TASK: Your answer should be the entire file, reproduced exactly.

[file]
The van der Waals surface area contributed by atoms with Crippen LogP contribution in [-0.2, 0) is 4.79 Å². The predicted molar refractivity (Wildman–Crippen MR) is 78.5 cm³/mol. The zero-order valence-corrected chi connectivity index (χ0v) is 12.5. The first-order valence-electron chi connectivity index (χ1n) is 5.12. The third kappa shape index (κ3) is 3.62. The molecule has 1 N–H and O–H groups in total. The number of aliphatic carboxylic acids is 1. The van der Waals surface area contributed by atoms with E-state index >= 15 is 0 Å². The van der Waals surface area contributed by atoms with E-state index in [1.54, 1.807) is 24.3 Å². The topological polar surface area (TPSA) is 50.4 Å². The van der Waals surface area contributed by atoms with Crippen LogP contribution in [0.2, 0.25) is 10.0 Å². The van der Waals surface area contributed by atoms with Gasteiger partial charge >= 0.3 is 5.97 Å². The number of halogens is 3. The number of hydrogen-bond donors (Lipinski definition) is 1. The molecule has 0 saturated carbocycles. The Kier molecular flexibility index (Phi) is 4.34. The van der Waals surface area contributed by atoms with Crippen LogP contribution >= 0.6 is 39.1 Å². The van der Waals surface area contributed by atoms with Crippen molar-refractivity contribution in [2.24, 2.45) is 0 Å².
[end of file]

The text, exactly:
The van der Waals surface area contributed by atoms with Crippen LogP contribution in [-0.2, 0) is 4.79 Å². The predicted molar refractivity (Wildman–Crippen MR) is 78.5 cm³/mol. The zero-order valence-corrected chi connectivity index (χ0v) is 12.5. The first-order valence-electron chi connectivity index (χ1n) is 5.12. The third kappa shape index (κ3) is 3.62. The molecule has 1 N–H and O–H groups in total. The number of aliphatic carboxylic acids is 1. The van der Waals surface area contributed by atoms with E-state index >= 15 is 0 Å². The van der Waals surface area contributed by atoms with E-state index in [1.54, 1.807) is 24.3 Å². The topological polar surface area (TPSA) is 50.4 Å². The van der Waals surface area contributed by atoms with Crippen LogP contribution in [0.2, 0.25) is 10.0 Å². The van der Waals surface area contributed by atoms with Gasteiger partial charge >= 0.3 is 5.97 Å². The number of halogens is 3. The number of hydrogen-bond donors (Lipinski definition) is 1. The molecule has 0 saturated carbocycles. The Kier molecular flexibility index (Phi) is 4.34. The van der Waals surface area contributed by atoms with Crippen LogP contribution >= 0.6 is 39.1 Å². The van der Waals surface area contributed by atoms with Crippen molar-refractivity contribution in [2.24, 2.45) is 0 Å².